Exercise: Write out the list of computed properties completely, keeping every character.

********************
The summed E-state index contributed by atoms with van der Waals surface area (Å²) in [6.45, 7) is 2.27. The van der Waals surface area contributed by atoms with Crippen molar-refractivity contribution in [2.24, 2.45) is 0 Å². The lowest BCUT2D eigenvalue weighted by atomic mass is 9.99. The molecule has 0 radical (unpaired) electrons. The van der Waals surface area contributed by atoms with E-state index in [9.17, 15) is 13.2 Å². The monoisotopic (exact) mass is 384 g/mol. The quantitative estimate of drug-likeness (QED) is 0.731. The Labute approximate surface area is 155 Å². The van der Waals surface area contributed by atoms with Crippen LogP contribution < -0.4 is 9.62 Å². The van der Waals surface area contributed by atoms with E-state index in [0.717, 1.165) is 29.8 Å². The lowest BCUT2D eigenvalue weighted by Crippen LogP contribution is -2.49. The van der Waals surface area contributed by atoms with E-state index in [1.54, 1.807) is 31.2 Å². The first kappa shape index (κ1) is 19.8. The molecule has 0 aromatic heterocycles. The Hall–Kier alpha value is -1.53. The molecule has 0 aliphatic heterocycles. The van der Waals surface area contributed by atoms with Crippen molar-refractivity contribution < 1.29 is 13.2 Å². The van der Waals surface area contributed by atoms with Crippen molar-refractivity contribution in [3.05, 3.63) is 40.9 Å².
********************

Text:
The summed E-state index contributed by atoms with van der Waals surface area (Å²) in [6.45, 7) is 2.27. The van der Waals surface area contributed by atoms with Crippen molar-refractivity contribution in [2.24, 2.45) is 0 Å². The lowest BCUT2D eigenvalue weighted by atomic mass is 9.99. The molecule has 0 radical (unpaired) electrons. The van der Waals surface area contributed by atoms with E-state index in [9.17, 15) is 13.2 Å². The monoisotopic (exact) mass is 384 g/mol. The quantitative estimate of drug-likeness (QED) is 0.731. The Labute approximate surface area is 155 Å². The van der Waals surface area contributed by atoms with Crippen LogP contribution < -0.4 is 9.62 Å². The van der Waals surface area contributed by atoms with E-state index in [0.717, 1.165) is 29.8 Å². The lowest BCUT2D eigenvalue weighted by Crippen LogP contribution is -2.49. The van der Waals surface area contributed by atoms with E-state index in [1.54, 1.807) is 31.2 Å². The first kappa shape index (κ1) is 19.8. The molecule has 0 aromatic heterocycles. The Hall–Kier alpha value is -1.53. The molecule has 0 aliphatic heterocycles. The van der Waals surface area contributed by atoms with Crippen molar-refractivity contribution < 1.29 is 13.2 Å². The van der Waals surface area contributed by atoms with Crippen molar-refractivity contribution in [3.05, 3.63) is 40.9 Å².